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Effectiveness of CTF education: Measuring the learning outcomes of Jeopardy CTF’s

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Effectiveness of CTF education: Measuring the learning outcomes of Jeopardy CTF’s

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Samenvatting

Adversarial thinking is essential when dealing with cyber incidents and for finding security vulnerabilities. Capture the Flag (CTF) competitions are used all around the world to stimulate adversarial thinking. Jeopardy-style CTFs, given their challenge-and-answer based nature, are used more and more in cybersecurity education as a fun and engaging way to inspire students.
Just like traditional written exams, Jeopardy-style CTFs can be used as summative assessment. Did a student provide the correct answer, yes or no. Did the participant in the CTF competition solve the challenge, yes or no. This research project provides a framework for measuring the learning outcomes of a Jeopardy-style CTF and applies this framework to two CTF events as case studies. During these case studies, participants were tested on their knowledge and skills in the field of cybersecurity and queried on their attitude towards CTF education. Results show that the main difference between traditional written exam and a Jeopardy-style CTF is the way in which questions a re formulated. CTF education is stated to be challenging and fun because questions are formulated as puzzles that need to be solved in a gamified and competitive environment. Just like traditional written exams, no additional insight into why the participant thinks the correct answer is the correct answer has been observed or if the participant really did learn anything new by participating. Given that the main difference between a traditional written exam and a Jeopardy-style CTF is the way in which questions are formulated, learning outcomes can be measured in the same way. We can ask ourselves how many participants solved which challenge and to which measurable statements about “knowledge, skill and attitude” in the field of cybersecurity each challenge is related. However, when mapping the descriptions of the quiz-questions and challenges from the two CTF events as case studies to the NICE framework on Knowledge, Skills and Abilities in cybersecurity, the NICE framework did not provide us with detailed measurable statements that could be used in education. Where the descriptions of the quiz-questions and challenges were specific, the learning outcomes of the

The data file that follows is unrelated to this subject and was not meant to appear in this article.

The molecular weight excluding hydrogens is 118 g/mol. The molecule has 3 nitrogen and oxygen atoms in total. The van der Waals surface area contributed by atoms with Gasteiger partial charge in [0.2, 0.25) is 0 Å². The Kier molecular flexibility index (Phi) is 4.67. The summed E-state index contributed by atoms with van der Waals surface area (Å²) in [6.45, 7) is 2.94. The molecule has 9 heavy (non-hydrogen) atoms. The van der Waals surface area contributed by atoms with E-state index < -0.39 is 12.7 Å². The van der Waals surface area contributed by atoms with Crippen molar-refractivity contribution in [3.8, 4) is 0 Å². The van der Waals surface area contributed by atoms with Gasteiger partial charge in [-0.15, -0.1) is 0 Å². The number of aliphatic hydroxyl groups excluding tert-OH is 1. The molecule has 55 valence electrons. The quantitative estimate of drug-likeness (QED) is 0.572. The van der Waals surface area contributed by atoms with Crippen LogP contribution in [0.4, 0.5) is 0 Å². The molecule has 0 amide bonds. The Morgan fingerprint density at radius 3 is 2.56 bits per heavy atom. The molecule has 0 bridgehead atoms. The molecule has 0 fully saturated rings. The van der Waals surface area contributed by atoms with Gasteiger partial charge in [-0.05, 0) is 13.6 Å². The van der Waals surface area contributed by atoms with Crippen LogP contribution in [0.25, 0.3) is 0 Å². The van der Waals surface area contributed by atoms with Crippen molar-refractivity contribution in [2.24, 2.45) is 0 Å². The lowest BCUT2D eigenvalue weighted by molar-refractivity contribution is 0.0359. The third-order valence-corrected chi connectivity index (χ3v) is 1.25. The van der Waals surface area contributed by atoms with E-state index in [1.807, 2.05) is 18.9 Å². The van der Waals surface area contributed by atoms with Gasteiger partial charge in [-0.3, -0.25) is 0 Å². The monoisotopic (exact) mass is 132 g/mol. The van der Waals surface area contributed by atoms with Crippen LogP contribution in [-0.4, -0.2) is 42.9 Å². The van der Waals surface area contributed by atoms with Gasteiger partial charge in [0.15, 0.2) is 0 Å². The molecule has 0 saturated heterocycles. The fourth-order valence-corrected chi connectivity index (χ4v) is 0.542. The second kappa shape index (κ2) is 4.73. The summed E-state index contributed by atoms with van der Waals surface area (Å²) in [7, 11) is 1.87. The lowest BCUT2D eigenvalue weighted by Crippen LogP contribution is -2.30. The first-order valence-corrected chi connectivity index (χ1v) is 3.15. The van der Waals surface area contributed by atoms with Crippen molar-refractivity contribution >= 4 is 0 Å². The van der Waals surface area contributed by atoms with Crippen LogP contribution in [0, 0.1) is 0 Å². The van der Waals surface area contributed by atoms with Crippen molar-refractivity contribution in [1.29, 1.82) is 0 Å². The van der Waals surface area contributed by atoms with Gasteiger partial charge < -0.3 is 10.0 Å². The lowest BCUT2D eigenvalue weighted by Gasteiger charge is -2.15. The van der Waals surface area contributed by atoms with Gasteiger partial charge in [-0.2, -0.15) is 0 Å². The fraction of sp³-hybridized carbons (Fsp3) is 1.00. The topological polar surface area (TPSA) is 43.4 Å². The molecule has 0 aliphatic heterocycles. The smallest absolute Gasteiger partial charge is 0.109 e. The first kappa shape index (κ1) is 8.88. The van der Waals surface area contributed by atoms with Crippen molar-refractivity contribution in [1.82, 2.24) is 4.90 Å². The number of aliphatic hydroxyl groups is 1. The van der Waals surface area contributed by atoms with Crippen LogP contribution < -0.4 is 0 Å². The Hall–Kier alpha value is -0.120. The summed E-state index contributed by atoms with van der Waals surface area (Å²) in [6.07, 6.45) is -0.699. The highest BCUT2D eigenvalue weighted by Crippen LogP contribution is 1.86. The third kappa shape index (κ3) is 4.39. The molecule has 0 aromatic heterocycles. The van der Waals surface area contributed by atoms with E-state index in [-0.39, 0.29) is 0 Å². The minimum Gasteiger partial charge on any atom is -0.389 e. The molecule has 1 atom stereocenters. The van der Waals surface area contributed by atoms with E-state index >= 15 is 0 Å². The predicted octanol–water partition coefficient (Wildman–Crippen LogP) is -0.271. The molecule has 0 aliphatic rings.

NICE framework are only formulated in a quite general matter. Finally, some evidence for Csíkszentmihályi’s theory of Flow has been observed. Following the theory of Flow, a person can become fully immersed in performing a task, also known as “being in the zone” if the “challenge level” of the task is in line with the person’s “skill level”. The persons mental state towards a task will be different depending on the challenge level of the task and required skill level for completing it. Results show that participants state that some challenges were difficult and fun, where other challenges were easy and boring. As a result of this9 project, a guide / checklist is provided for those intending to use CTF in education.

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Trefwoorden
OrganisatieDe Haagse Hogeschool
AfdelingFaculteit IT & Design
LectoraatLectoraat Networks & Systems Engineering Cyber Security
Jaar2022
TypeRapport
DOI10.48544/55d1a226-dcac-400e-9f38-7e48bceb6863
TaalEngels

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